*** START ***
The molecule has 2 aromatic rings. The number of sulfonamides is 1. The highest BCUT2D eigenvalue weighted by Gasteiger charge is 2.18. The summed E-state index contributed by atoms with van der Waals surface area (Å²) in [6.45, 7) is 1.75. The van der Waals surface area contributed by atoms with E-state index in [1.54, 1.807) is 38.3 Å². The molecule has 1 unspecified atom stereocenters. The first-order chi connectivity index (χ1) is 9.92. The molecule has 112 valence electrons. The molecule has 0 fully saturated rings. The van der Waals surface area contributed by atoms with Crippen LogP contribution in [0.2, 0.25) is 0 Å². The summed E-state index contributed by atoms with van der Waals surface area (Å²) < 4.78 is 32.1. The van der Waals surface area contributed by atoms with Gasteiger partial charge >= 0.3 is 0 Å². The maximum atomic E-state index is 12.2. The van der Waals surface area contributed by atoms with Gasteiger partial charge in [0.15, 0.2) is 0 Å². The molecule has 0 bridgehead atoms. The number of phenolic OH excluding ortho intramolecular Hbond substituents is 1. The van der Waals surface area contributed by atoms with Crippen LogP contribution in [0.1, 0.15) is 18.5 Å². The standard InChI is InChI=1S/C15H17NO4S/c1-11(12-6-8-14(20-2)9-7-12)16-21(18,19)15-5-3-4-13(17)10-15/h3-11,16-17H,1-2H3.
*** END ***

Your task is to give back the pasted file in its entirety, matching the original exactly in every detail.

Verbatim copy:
The molecule has 2 aromatic rings. The number of sulfonamides is 1. The highest BCUT2D eigenvalue weighted by Gasteiger charge is 2.18. The summed E-state index contributed by atoms with van der Waals surface area (Å²) in [6.45, 7) is 1.75. The van der Waals surface area contributed by atoms with E-state index in [1.54, 1.807) is 38.3 Å². The molecule has 1 unspecified atom stereocenters. The first-order chi connectivity index (χ1) is 9.92. The molecule has 112 valence electrons. The molecule has 0 fully saturated rings. The van der Waals surface area contributed by atoms with Crippen LogP contribution in [0.2, 0.25) is 0 Å². The summed E-state index contributed by atoms with van der Waals surface area (Å²) < 4.78 is 32.1. The van der Waals surface area contributed by atoms with Gasteiger partial charge >= 0.3 is 0 Å². The maximum atomic E-state index is 12.2. The van der Waals surface area contributed by atoms with Gasteiger partial charge in [0.15, 0.2) is 0 Å². The molecule has 0 bridgehead atoms. The number of phenolic OH excluding ortho intramolecular Hbond substituents is 1. The van der Waals surface area contributed by atoms with Crippen LogP contribution in [0.1, 0.15) is 18.5 Å². The standard InChI is InChI=1S/C15H17NO4S/c1-11(12-6-8-14(20-2)9-7-12)16-21(18,19)15-5-3-4-13(17)10-15/h3-11,16-17H,1-2H3.